With increasing incidents of criminal assault on women and minors in the Capital, Bollywood actor and martial arts expert Vidyut Jammwal on Friday called upon women to undertake martial arts training to defend themselves.
The actor who trained in Kerala’s ancient martial arts, Kalaripayattu, while growing up in ‘God’s own country’, says it is also important to educate people on the need to treat women with respect.
“At a personal level, I have been teaching martial arts to women and young girls of small towns and big cities. My dream is to launch a martial arts academy which specialises in all departments of well-being. In every profession, women are not playing second fiddle to their male counterparts. They have made their presence felt in every arena and it is time they realise that they are physically capable of defending themselves against anyone,” he says.
Illustrating an example from his personal life, the actor says: “As a child, my mother taught me that if you kick a girl, then you break your leg and even if you hit a girl, then you break your hand. My sister has beaten me up many times but I have never raised my hand even once”.
The actor, who launched a survey titled “Thank You Mom” in the Capital, is perplexed that “77 per cent of mothers stopped pursuing their dreams after delivering their first baby”.
The survey, which was undertaken in Delhi, Chennai, Mumbai and Kolkata, interviewed more than 1,000 mothers.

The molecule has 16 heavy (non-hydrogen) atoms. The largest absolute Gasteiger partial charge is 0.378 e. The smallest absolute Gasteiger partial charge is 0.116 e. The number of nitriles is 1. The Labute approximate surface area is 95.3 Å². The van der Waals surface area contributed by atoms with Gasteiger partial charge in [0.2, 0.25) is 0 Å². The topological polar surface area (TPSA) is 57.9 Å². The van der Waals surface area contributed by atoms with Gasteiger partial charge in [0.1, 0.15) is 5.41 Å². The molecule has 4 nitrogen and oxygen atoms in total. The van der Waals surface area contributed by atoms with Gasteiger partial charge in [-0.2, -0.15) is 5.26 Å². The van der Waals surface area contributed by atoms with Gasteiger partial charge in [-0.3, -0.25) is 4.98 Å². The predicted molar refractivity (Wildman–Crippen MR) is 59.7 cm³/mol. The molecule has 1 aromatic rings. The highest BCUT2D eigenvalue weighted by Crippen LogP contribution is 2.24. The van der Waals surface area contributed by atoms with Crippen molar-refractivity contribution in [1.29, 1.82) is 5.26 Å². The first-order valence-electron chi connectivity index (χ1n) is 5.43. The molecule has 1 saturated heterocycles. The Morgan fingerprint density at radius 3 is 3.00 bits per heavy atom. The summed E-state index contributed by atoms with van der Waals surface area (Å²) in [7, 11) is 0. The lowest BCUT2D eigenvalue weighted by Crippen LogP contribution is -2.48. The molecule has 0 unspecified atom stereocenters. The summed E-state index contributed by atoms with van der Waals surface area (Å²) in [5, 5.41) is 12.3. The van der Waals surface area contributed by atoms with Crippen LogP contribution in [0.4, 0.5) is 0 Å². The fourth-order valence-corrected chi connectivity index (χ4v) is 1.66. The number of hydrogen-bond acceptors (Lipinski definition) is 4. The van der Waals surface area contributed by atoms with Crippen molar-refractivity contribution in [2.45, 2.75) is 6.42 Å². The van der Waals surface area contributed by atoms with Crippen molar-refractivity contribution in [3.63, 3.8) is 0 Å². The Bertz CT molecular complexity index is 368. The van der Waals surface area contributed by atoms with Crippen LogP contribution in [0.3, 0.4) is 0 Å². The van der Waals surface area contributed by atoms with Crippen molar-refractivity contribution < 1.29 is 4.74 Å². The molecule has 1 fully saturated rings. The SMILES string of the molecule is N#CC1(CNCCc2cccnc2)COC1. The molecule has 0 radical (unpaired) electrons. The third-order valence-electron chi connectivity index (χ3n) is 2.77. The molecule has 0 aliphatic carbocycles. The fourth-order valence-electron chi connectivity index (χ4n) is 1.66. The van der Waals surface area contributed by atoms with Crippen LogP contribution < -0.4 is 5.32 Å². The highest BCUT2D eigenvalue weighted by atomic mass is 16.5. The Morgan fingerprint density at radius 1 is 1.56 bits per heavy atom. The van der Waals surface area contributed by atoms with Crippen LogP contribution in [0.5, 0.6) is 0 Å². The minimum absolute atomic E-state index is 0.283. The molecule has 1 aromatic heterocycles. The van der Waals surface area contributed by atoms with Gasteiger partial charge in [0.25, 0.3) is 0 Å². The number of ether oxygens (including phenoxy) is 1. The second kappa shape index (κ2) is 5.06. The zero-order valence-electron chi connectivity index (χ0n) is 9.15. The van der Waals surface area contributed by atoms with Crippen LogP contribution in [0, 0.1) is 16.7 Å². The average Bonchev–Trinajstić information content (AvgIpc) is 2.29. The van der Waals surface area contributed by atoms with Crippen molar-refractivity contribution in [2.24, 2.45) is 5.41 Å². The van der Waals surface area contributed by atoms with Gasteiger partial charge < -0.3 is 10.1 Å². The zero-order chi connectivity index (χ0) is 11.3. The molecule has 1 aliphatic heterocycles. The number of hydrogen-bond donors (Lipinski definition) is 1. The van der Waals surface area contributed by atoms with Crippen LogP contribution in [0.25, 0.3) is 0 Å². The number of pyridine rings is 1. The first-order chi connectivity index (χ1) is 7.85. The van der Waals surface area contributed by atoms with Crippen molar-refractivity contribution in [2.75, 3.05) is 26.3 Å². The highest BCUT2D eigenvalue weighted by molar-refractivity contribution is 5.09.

“This is something we need to change. Mothers raise their children with love and affection and instil values in them. They do so selflessly. So is it not our duty to make them realise their dreams?” he asks. He was accompanied by his mother Vimla Jammwal and actor Prachi Desai and her mother Amrita Desai. The handsome actor said he bears resemblance to his mother who used to be “one of the prettiest models” in Jammu.
Vidyut, who was raised by his mother as his father passed away when he was young, says all mothers are incredible. “I would like to believe that my mother is the most incredible mom on this planet. She is always encouraging me and her words have cheered me up. Sometimes I come home with injuries and she says it is okay. I have a stitch on my chest and this is the reason why I am wearing a coat today.”
The actor, who was at his candid best, described himself as a confused boy who wanted to become a golfer that decided that swimming could be a better career option.
Narrating her story on how she entered the television industry and later joined Bollywood, Prachi said her mother quit her teacher’s job at Panchgani just to be with her. “Imagine, she left her home and a comfortable job just to be with me. I was 17 at that point in time. On Mother’s Day, I plan to take her and my father to Panchgani so that those memories come flooding back.”